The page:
Sean and Michelle take a look at manga from Kodansha, Seven Seas, Vertical, and Yen Press.
Genshiken: Second Season, Vol. 7 | By Shimoku Kio | Kodansha Comics – The manga continues to balance between Madarame’s “harem” and his lack of wanting to really do anything about it, and Hato’s identity issues. The latter makes the far more interesting story, frankly, particularly as it’s a very unbalanced harem—Angela and Keiko are both character types who blatantly aren’t going to win this battle. As for Sue, her denial is getting more and more frustrating, but I will admit that moving her into the apartment next to Hato brings together the two most likelies in this pentangle. I’m enjoying Genshiken in a vague way, but I’m not sure it has much of its original fanbase left, and I think its new fans would like more Hato and less everything else. – Sean Gaffney
Horimiya, Vol. 1 | By Hero and Daisuke Hagiwara | Yen Press – When I saw the cover and read the synopsis of Horimiya, I thought I would probably like it, but I did not expect to be utterly charmed by it. Belonging firmly in the “it ran in GFantasy so it’s shounen but it feels like shoujo” family, it’s a warm comedy about Kyouko Hori, a pretty and popular high school girl who secretly shoulders a lot of responsibility at home, and Izumi Miyamura, who looks like a gloomy otaku but is secretly a sweet, naturally tactless hottie. What I love most is that though there are inklings of deeper feeling between them, the first volume is all about the strong friendship they form. Miyamura is adorable, but I also appreciate Hori’s competence, and this is a rare comedy that actually succeeds in making me laugh. Horimiya was a delightful surprise and I very much look forward to volume two! – Michelle Smith
Knights of Sidonia, Vol. 14 | By Tsutomu Nihei | Vertical Comics – I think Nihei is apologizing to those of his fans who prefer science fiction, action and horror with this volume, which certainly picks up the pace a great deal—it’s as if they’ve realized the end is near. Much to my dismay, the mind-controlling eye worms also make another appearance, and with them a bunch of plot revelations from our wounded but not out of it captain. (It also leads to some suggestive off-screen stuff that I really didn’t need, but is certainly in character for its screwed-up cast.) In any event, half the fighting crew may now be lost, including Tsumugi, and the Gauna are on the rise. I’m still not sure if this ending will be happy, bittersweet or just depressing, but it’s coming soon. – Sean Gaffney
Nurse Hitomi’s Monster Infirmary, Vol. 3 | By Shake-O | Seven Seas – I was somewhat surprised to see the latter half of this volume actually have some genuine depth to it—of course, for a series as light and frothy as this one, that’s merely going from one-D to two-D. But yes, Fujimi’s relationship with her grandfather, now dead and apparently in Hell, as well as her former ‘rapid healing’ quirk translating to ‘undying’ after an unfortunate encounter with a tornado, proved quite interesting and fun. Less so the other half, which showed Hitomi’s younger sister (siscon, multiple personalities) and two new girls who serve to contrast each other and metatextually reflect on the manga itself, which is less interesting than the author thinks it is. Silly, but highly variable. – Sean Gaffney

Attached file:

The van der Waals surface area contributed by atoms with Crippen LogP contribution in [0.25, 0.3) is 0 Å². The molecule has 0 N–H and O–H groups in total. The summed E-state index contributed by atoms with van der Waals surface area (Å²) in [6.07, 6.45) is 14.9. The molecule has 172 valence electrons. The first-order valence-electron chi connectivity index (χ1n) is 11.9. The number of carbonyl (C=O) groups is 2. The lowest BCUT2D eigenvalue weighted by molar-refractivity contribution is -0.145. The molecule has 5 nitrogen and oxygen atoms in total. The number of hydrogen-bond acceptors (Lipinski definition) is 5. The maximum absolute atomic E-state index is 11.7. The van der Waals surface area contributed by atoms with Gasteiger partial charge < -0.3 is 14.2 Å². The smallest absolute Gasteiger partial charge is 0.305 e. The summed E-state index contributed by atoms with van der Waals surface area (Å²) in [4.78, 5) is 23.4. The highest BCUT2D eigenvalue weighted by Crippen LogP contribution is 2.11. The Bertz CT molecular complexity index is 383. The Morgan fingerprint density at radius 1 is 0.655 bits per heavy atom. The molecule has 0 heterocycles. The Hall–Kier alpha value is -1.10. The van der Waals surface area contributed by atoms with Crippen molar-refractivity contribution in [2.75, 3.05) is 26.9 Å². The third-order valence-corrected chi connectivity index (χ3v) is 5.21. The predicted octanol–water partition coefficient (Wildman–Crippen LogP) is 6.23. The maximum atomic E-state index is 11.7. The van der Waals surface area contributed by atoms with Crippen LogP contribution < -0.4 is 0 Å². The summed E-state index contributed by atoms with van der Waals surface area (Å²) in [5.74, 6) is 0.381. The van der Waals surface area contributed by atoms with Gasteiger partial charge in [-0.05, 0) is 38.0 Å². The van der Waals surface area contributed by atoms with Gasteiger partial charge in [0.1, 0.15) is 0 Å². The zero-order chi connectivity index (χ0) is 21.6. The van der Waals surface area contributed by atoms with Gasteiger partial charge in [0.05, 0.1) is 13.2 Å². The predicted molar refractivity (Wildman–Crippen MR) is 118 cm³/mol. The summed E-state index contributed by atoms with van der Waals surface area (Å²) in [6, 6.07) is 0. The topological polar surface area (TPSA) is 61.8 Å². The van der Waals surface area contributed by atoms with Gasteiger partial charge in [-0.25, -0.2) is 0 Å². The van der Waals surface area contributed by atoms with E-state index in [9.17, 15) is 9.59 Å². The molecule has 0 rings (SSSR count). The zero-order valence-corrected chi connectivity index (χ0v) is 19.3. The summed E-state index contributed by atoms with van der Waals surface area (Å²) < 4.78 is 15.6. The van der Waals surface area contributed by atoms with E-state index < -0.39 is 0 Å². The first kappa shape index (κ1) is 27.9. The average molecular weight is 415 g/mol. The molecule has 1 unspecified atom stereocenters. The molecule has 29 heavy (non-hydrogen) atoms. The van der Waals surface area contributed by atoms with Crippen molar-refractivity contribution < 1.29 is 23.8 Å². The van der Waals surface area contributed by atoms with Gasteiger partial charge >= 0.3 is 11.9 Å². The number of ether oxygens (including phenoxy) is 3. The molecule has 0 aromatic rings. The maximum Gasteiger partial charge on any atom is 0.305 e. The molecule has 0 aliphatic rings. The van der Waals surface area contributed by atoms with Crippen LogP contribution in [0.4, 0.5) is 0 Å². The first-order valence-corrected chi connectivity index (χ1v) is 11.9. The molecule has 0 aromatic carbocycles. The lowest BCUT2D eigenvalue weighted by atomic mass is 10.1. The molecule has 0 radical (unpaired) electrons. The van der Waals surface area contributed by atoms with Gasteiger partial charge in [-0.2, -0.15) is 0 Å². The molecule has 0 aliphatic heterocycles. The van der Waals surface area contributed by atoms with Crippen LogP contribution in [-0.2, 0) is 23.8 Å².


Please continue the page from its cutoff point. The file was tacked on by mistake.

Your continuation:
Pandora in the Crimson Shell: Ghost Urn, Vol. 2 | By Shirow Masamune and Rikudou Koushi | Seven Seas – Brand loyalty can sometimes be a terrible thing. When I read the first volume of this series, I read it at the same time as the loathsomely boring Magika Swordsman and Summoner, and it looked more tolerable in comparison. Now, I’m reading it without that dose of sense, and it’s even more clear that Shirow and Koushi simply reinforce each other’s worst habit—they’re both massive lolicons, and it shows in much of the art, particularly the cover, which makes you wonder whether God even exists in the world anymore. The story itself is mostly amusing comedy fluff, but the fanservice is beyond the pale. Unless you have to read anything by these two authors, skip. – Sean Gaffney
Tokyo ESP, Vol. 1 | By Hajime Segawa | Vertical Comics – There are no shortage of manga about teenagers with special powers and abilities, but prior to Tokyo ESP, I hadn’t read one with such a traditional superhero feel. Enigmatic, costumed figures have released a bunch of glowing fish that bestow powers on certain individuals. Some of the recipients are good—like impoverished teen Rinka Urushiba and her musclebound, former detective father—and some are criminals. (And one is a hippo.) In a setup reminiscent of The Flash TV show, Rinka and her new friend Kyotaro Azuma use their powers to bring the supervillains to justice. But also there is some personal growth for Rinka, a mysterious background for Azuma, and a flying penguin with the ability to revoke powers. I’m making it sound like a chaotic mess, I fear, but it really isn’t. I enjoyed the first volume and look forward to continuing the series. – Michelle Smith